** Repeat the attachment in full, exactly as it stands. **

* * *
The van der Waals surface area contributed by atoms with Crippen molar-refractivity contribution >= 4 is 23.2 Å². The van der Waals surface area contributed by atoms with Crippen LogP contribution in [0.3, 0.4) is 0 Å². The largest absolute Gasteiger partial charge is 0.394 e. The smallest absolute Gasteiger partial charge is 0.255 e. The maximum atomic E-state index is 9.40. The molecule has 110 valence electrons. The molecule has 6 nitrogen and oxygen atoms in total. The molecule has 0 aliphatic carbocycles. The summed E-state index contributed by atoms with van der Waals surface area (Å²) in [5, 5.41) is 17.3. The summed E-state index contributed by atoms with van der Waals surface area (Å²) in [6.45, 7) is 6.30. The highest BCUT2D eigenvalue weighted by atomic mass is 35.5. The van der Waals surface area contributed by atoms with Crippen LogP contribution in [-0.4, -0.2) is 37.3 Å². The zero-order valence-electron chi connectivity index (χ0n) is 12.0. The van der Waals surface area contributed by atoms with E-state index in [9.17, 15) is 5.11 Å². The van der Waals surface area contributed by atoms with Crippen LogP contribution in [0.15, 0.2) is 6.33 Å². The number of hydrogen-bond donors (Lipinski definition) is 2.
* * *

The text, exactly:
The van der Waals surface area contributed by atoms with Crippen molar-refractivity contribution >= 4 is 23.2 Å². The van der Waals surface area contributed by atoms with Crippen LogP contribution in [0.3, 0.4) is 0 Å². The largest absolute Gasteiger partial charge is 0.394 e. The smallest absolute Gasteiger partial charge is 0.255 e. The maximum atomic E-state index is 9.40. The molecule has 110 valence electrons. The molecule has 6 nitrogen and oxygen atoms in total. The molecule has 0 aliphatic carbocycles. The summed E-state index contributed by atoms with van der Waals surface area (Å²) in [5, 5.41) is 17.3. The summed E-state index contributed by atoms with van der Waals surface area (Å²) in [6.45, 7) is 6.30. The highest BCUT2D eigenvalue weighted by atomic mass is 35.5. The van der Waals surface area contributed by atoms with Crippen LogP contribution in [-0.4, -0.2) is 37.3 Å². The zero-order valence-electron chi connectivity index (χ0n) is 12.0. The van der Waals surface area contributed by atoms with E-state index in [9.17, 15) is 5.11 Å². The van der Waals surface area contributed by atoms with Crippen LogP contribution in [0.15, 0.2) is 6.33 Å². The number of hydrogen-bond donors (Lipinski definition) is 2.